Exploring LISP programming

Exploring LISP programming

As of today, I have never seen any LISP programming language before. I am writing this article while I am learning LISP, why am I doing this? It is because I made a joke on a tweet about JavaScript (ECMAScript 2015) keywords.

On Twitter, @stephenjohnlimb replied and suggested LISP avoid those JavaScript keywords. I told him that I am going to try LISP programming tomorrow, so that's why I am here writing about the experience.

Getting Started

Right now, I'm at google.com looking for a LISP programming resource. @mohjb said that Lisp was the 2nd language (after assembly). Oh boy!

I have been googling around and trying another bunch of stuff and then finally, I found this simple site to learn LISP!

Installing Common Lisp

I am on my M1 MacBook Pro and already have brew.sh installed. HomeBrew is awesome because it makes my life easier installing programs to run in the terminal.

Inside the terminal, I only have to type in: brew install sbcl and then bang! It's installed! Also, we have to install a package manager for LISP which is called quickLISP.

curl -o /tmp/ql.lisp http://beta.quicklisp.org/quicklisp.lisp

sbcl --no-sysinit --no-userinit --load /tmp/ql.lisp \
  --eval '(quicklisp-quickstart:install :path "~/.quicklisp")' \
  --eval '(ql:add-to-init-file)' \
  --quit

Creating Hello World in LISP

I am going to read the tutorial and my goal is to print out Hello World from LISP! so I can start somewhere here. I'm opening up the VS Code app to start writing my first Hello World on LISP!

;;; helloworld.lisp
;;; by Paul Sweeney Jr
;;;

;; This is a comment
;;

(format t "Hello, world!") ; this is inline comment

I am saving this as helloworld.lisp

Running LISP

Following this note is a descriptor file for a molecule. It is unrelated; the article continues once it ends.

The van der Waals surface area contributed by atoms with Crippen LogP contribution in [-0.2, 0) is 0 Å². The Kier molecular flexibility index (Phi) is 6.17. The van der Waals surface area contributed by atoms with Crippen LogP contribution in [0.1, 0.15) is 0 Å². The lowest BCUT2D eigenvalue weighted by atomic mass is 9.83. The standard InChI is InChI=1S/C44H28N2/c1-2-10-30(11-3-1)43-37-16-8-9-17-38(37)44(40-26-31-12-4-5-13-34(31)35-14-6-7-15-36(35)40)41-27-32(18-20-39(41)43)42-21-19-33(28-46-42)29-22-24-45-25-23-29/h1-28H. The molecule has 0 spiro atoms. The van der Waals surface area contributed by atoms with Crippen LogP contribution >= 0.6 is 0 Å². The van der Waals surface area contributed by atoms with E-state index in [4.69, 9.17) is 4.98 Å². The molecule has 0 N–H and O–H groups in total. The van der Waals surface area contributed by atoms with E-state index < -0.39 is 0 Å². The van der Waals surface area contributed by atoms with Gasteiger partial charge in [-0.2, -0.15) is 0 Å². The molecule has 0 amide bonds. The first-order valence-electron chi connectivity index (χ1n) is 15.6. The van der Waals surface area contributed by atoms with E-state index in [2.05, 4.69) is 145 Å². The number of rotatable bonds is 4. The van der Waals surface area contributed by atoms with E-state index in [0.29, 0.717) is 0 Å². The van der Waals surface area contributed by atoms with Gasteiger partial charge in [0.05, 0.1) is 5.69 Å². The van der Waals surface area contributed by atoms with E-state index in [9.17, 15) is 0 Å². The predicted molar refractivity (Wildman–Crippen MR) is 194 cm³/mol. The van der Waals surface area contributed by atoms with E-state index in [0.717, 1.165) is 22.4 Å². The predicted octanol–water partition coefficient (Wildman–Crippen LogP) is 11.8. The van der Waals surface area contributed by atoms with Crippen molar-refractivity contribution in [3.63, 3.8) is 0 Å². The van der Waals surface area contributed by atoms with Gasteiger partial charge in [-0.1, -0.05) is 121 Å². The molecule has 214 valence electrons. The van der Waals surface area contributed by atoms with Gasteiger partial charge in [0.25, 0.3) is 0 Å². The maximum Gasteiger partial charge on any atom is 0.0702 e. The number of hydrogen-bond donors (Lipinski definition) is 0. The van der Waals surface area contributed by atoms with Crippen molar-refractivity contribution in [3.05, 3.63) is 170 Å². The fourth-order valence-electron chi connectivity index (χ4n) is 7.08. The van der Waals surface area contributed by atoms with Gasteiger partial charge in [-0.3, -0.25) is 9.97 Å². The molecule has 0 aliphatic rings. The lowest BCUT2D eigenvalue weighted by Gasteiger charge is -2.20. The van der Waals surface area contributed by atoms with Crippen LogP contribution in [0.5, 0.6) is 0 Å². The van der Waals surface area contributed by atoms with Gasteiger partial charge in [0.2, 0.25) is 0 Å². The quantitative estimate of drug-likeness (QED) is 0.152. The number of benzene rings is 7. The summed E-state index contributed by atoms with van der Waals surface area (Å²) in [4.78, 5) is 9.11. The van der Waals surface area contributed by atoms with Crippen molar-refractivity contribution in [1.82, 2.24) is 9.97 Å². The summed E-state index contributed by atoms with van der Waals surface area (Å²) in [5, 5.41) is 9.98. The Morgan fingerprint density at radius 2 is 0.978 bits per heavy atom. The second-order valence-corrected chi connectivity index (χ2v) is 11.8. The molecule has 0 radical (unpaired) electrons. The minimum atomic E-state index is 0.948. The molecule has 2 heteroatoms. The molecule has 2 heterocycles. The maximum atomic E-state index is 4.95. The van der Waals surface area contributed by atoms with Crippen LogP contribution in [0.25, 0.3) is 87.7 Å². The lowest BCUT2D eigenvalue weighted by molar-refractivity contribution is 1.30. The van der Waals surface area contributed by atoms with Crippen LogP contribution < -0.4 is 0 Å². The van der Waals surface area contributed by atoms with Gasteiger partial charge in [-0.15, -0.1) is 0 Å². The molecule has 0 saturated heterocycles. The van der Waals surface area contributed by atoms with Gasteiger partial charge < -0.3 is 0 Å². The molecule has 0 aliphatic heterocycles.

I am not sure, what's next? So, I just type in man sbcl to read the manual on the terminal. I figured out that I can type in sbcl --script helloworld.lisp to run my very first LISP program!

Format string

I want to do some math for my LISP program. So, I googled format lisp to find out how to print out numbers. I found the answer and it is (format t "~d" 3) to output a number. You can dive into wiki about format text on LISP

Let do some math

Lisp does have some math functions to use. Those are a few basic examples here.

(+ 3 6) ; 9
(- 1 5) ; -4
(* 3 3) ; 9
(/ 10 2) ; 5

This is where I learned about math at this website: www2.cs.sfu.ca

Adding defined functions

I am adding my own defined function to my LISP program!

;; functions
;;

(defun add (x y)
  (format t "~d" (+ x y))
)

(defun sub (x y)
  (format t "~d" (- x y))
)

(defun multiply (x y)
  (format t "~d" (* x y))
)

(defun divide (x y) 
  (format t "~d" (/ x y))
)

(add 1 2)
(sub 1 4)
(multiply 3 3)
(divide 10 2)

Result

I ran the program and here is the result but it's not what I am expecting.

Hello, world!3-395%

I googled on how to add linefeed to my program... here is it! (format t "~d ~%") and whoa! I did it and it works after some struggling.

(format t "~d + ~d = ~d ~%" (values x) (values y) (+ x y))

Final Program

Final Result

vphreak@Pauls-MBP lisp % sbcl --script helloworld.lisp
Hello, world! 
1 + 2 = 3 
1 - 4 = -3 
3 * 3 = 9 
10 / 2 = 5

Wrapping up

So far, I learned how to run LISP program on my computer and output Hello, World!, also added some defined functions with some math. I will come back to LISP someday if I want to learn more.

 
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